Early summer reads: short reviews

I shouldn’t complain that life has been full of holidays and social events and lovely weather to be enjoyed (and work), and to be honest it hasn’t slowed down my reading particularly. But it does mean I am woefully behind on reviews, so here are some brief thoughts on recent reads.

the sandman vol 2The Sandman Vol. 2 The Doll’s House
by Neil Gaiman, Mike Dringenberg and Malcolm Jones III

How to explain The Sandman? It’s a whole mythology where Death and Dream and Desire and several others are immortal non-human siblings, sharing or sometimes squabbling over their power/responsibility. This review contains some minor spoilers of the first volume.

Dream, or Morpheus, has recently awoken from his entrapment by a magicians’ circle to find the Dreaming in chaos. While setting it all to rights, he senses that there is a Dream Vortex in the shape of a young woman, Rose Walker. She is trying to put her family back together, unaware of the danger that surrounds her or of Dream trailing her closely. Rose is a fantastic character and there are some wonderful comic touches here, such as the serial killers’ convention. But really it’s the combination of gorgeous art (with wonderful covers by long-time Gaiman collaborator Dave McKean) and writing that make this a great book.

“It seemed like the late autumn wind blew them in that night, spinning and dizzying from the four corners of the world. It was a bitch wind, knife-sharp and cutting, and it blew bad and cold. And they came with it, scurrying and skittering, like yellow leaves and old newspapers, from a thousand places and from nowhere at all. They came in their suits and their tee shirts, carrying rucksacks and suitcases and plastic bags, muttering and humming and silent as the night.”

Continue reading “Early summer reads: short reviews”

Summer reads in brief

Sneaking this in while the weather’s warm enough to pretend that it’s still summer, even if it is September. Thunderstorms are summery, right?

Smoke and Mirrors

Smoke and Mirrors
by Neil Gaiman

This is a truly eclectic short story collection. There are tales told in poetry, in screenplay format, in one page or 30 pages. There’s comedy, reality, fantasy, science fiction, erotica; sometimes all five at once. There were stories that stunned me (“Changes”, “Babycakes”), stories that I loved unreservedly (“The wedding present”, “The goldfish pool and other stories”) and stories that were less lovable but perhaps more surprising in their inventiveness. There were stories that felt like familiar Gaiman fare, such as the stray cat that fights every night to protect its adopted family (“The price”) or a retelling of “Snow White” from the perspective of the stepmother (“Snow, glass, apples”), but there were also stories that felt very far from my previous experience of Gaiman and it gave me new love for the man discovering his wider talents.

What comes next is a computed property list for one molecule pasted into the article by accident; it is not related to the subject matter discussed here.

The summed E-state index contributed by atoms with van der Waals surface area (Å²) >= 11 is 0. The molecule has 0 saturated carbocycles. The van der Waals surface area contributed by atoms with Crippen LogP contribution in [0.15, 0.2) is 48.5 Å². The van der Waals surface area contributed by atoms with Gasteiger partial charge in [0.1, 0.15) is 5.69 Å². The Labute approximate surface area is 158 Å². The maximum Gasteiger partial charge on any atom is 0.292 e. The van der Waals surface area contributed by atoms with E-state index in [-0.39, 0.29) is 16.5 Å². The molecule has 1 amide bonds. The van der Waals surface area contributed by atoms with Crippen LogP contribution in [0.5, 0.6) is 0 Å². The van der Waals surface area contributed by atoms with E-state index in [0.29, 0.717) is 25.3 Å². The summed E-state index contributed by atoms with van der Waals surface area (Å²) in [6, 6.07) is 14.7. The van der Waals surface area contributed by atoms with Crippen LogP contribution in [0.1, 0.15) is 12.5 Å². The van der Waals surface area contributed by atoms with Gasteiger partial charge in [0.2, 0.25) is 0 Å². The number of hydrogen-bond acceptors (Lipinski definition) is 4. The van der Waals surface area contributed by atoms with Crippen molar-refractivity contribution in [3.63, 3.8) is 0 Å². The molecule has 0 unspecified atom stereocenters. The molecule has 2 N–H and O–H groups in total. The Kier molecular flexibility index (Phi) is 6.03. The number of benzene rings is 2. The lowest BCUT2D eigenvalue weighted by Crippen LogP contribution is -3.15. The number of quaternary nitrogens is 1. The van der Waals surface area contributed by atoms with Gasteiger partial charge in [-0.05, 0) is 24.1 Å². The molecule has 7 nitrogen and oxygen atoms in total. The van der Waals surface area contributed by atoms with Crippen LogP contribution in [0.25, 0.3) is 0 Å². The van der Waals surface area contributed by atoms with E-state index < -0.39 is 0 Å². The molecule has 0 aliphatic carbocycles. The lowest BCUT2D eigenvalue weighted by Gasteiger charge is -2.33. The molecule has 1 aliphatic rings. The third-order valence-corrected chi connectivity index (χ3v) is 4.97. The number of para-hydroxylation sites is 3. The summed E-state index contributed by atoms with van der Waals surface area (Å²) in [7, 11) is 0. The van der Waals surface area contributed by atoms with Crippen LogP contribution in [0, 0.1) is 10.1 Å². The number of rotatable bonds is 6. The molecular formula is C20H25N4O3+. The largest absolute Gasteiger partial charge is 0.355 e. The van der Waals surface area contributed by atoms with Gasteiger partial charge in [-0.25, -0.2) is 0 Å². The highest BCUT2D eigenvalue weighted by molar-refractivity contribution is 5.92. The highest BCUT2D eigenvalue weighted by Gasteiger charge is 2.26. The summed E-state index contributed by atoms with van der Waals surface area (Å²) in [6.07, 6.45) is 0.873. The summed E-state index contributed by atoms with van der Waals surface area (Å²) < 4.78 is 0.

“Memory is the great deceiver. Perhaps there are some individuals whose memories act like tape recordings, daily records of their lives complete in every detail, but I am not one of them. My memory is a patchwork of occurrences, of discontinuous events roughly sewn together: The parts I remember, I remember precisely, whilst other sections seem to have vanished completely.”

First published 1999 by Headline.

Source: Borrowed from a friend.

A Stainless Steel Rat is Born
by Harry Harrison

A month or so ago, I had just read two very serious books indeed and badly needed some light-hearted fun, so Tim recommended this by his favourite writer. It’s a boyish adventure – it’s in the future, in space. The young main character, Jim diGriz, decides that he is going to be a master criminal. This creates many a situation where he has to survive on his wits and make use of his slightly unbelievable level of skill at everything. Only once or twice is he caught out by the naivety of youth, which makes him a tad irritating. However, the book is touching in the right moments and thrilling in the right moments. So overall, it was just what the doctor ordered.

Published 1985 by Random House.

Source: Borrowed from Tim.

A Tiny Bit Marvellous
by Dawn French

This was another fun romp, although about as different from the Stainless Steel Rat as you could get. Though I dislike the term, this is solidly chick lit: it’s funny (as you might expect from Dawn French), easy and quick to read but not particularly deep or moving. It’s the story of a nuclear family – mum, dad and two teenage children. It didn’t help that I disliked most of the characters. Mo (the mother) is cold. Dora (the daughter) is the epitome of brat. Peter/Oscar (the son) is a complete drama queen, but it’s nice that there’s a gay character where it’s not a big deal to anyone that he’s gay. And the dad, well he’s barely a character at all. A plot twist near the end is fairly unbelievable. However, before that point it’s mostly pretty believable, and readable despite some irritating turns of phrase.

Published 2010 by Penguin.

Source: Bought secondhand from a charity shop.

Nothing said in that language can be a lie

The Ocean at the End of the Lane

The Ocean at the End of the Lane
by Neil Gaiman